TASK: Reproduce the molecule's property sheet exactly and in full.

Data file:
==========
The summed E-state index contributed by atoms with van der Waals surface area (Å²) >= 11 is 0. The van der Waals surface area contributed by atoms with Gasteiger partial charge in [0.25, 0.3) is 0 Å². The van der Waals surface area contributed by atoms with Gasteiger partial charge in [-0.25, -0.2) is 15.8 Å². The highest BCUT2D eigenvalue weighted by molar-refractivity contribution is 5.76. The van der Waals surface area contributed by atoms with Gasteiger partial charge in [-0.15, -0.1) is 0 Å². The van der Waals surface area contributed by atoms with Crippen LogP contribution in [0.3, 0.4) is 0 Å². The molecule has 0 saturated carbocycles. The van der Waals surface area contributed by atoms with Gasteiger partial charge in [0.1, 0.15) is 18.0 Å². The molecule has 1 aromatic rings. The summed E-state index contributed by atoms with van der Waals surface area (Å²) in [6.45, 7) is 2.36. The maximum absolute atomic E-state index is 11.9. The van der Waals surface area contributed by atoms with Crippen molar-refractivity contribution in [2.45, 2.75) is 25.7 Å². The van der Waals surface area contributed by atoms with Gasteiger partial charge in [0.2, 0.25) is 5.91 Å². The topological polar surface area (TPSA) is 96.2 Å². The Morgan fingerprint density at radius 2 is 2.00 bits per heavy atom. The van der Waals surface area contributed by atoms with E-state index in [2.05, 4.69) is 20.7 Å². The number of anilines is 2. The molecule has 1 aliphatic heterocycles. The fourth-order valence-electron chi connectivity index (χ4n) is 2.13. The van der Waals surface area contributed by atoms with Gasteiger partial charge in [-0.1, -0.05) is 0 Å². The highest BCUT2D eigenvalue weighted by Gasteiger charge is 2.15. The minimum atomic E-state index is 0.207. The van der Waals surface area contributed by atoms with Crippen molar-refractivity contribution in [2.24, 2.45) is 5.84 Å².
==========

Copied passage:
The summed E-state index contributed by atoms with van der Waals surface area (Å²) >= 11 is 0. The van der Waals surface area contributed by atoms with Gasteiger partial charge in [0.25, 0.3) is 0 Å². The van der Waals surface area contributed by atoms with Gasteiger partial charge in [-0.25, -0.2) is 15.8 Å². The highest BCUT2D eigenvalue weighted by molar-refractivity contribution is 5.76. The van der Waals surface area contributed by atoms with Gasteiger partial charge in [-0.15, -0.1) is 0 Å². The van der Waals surface area contributed by atoms with Crippen LogP contribution in [0.3, 0.4) is 0 Å². The molecule has 0 saturated carbocycles. The van der Waals surface area contributed by atoms with Gasteiger partial charge in [0.1, 0.15) is 18.0 Å². The molecule has 1 aromatic rings. The summed E-state index contributed by atoms with van der Waals surface area (Å²) in [6.45, 7) is 2.36. The maximum absolute atomic E-state index is 11.9. The van der Waals surface area contributed by atoms with Crippen molar-refractivity contribution in [2.45, 2.75) is 25.7 Å². The van der Waals surface area contributed by atoms with Gasteiger partial charge in [0.2, 0.25) is 5.91 Å². The topological polar surface area (TPSA) is 96.2 Å². The Morgan fingerprint density at radius 2 is 2.00 bits per heavy atom. The van der Waals surface area contributed by atoms with E-state index in [2.05, 4.69) is 20.7 Å². The number of anilines is 2. The molecule has 1 aliphatic heterocycles. The fourth-order valence-electron chi connectivity index (χ4n) is 2.13. The van der Waals surface area contributed by atoms with Gasteiger partial charge in [-0.1, -0.05) is 0 Å². The highest BCUT2D eigenvalue weighted by Gasteiger charge is 2.15. The minimum atomic E-state index is 0.207. The van der Waals surface area contributed by atoms with Crippen molar-refractivity contribution in [2.24, 2.45) is 5.84 Å².